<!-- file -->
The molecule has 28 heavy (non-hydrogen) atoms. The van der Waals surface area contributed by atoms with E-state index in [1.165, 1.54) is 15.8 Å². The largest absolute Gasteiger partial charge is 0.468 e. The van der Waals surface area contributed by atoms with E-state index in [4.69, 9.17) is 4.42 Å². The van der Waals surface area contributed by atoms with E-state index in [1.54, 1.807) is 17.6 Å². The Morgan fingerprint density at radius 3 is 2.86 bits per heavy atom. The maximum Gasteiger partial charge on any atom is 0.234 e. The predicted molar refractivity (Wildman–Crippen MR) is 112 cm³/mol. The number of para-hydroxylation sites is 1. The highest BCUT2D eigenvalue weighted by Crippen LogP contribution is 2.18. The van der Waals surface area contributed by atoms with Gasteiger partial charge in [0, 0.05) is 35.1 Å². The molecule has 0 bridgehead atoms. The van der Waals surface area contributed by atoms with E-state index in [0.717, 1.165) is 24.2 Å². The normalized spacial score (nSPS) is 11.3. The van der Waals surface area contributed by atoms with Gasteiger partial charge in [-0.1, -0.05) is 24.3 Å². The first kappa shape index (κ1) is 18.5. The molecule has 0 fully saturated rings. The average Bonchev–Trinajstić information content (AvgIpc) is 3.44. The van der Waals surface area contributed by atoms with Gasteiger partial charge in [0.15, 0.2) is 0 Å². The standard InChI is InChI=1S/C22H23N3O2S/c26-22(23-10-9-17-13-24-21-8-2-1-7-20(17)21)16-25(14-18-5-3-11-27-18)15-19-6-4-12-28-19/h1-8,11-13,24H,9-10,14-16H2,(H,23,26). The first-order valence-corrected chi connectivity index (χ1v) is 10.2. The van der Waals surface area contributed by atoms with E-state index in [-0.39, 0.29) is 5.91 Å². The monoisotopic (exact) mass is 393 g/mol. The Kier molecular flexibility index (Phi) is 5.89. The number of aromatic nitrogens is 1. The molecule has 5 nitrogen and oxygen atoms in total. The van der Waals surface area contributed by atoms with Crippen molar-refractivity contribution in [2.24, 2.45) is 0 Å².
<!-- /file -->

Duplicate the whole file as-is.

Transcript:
The molecule has 28 heavy (non-hydrogen) atoms. The van der Waals surface area contributed by atoms with E-state index in [1.165, 1.54) is 15.8 Å². The largest absolute Gasteiger partial charge is 0.468 e. The van der Waals surface area contributed by atoms with E-state index in [4.69, 9.17) is 4.42 Å². The van der Waals surface area contributed by atoms with E-state index in [1.54, 1.807) is 17.6 Å². The Morgan fingerprint density at radius 3 is 2.86 bits per heavy atom. The maximum Gasteiger partial charge on any atom is 0.234 e. The predicted molar refractivity (Wildman–Crippen MR) is 112 cm³/mol. The number of para-hydroxylation sites is 1. The highest BCUT2D eigenvalue weighted by Crippen LogP contribution is 2.18. The van der Waals surface area contributed by atoms with Gasteiger partial charge in [0, 0.05) is 35.1 Å². The molecule has 0 bridgehead atoms. The van der Waals surface area contributed by atoms with E-state index in [0.717, 1.165) is 24.2 Å². The normalized spacial score (nSPS) is 11.3. The van der Waals surface area contributed by atoms with Gasteiger partial charge in [-0.1, -0.05) is 24.3 Å². The first kappa shape index (κ1) is 18.5. The molecule has 0 fully saturated rings. The average Bonchev–Trinajstić information content (AvgIpc) is 3.44. The van der Waals surface area contributed by atoms with Gasteiger partial charge in [0.15, 0.2) is 0 Å². The standard InChI is InChI=1S/C22H23N3O2S/c26-22(23-10-9-17-13-24-21-8-2-1-7-20(17)21)16-25(14-18-5-3-11-27-18)15-19-6-4-12-28-19/h1-8,11-13,24H,9-10,14-16H2,(H,23,26). The first-order valence-corrected chi connectivity index (χ1v) is 10.2. The van der Waals surface area contributed by atoms with E-state index in [-0.39, 0.29) is 5.91 Å². The monoisotopic (exact) mass is 393 g/mol. The Kier molecular flexibility index (Phi) is 5.89. The number of aromatic nitrogens is 1. The molecule has 5 nitrogen and oxygen atoms in total. The van der Waals surface area contributed by atoms with Crippen molar-refractivity contribution in [2.24, 2.45) is 0 Å².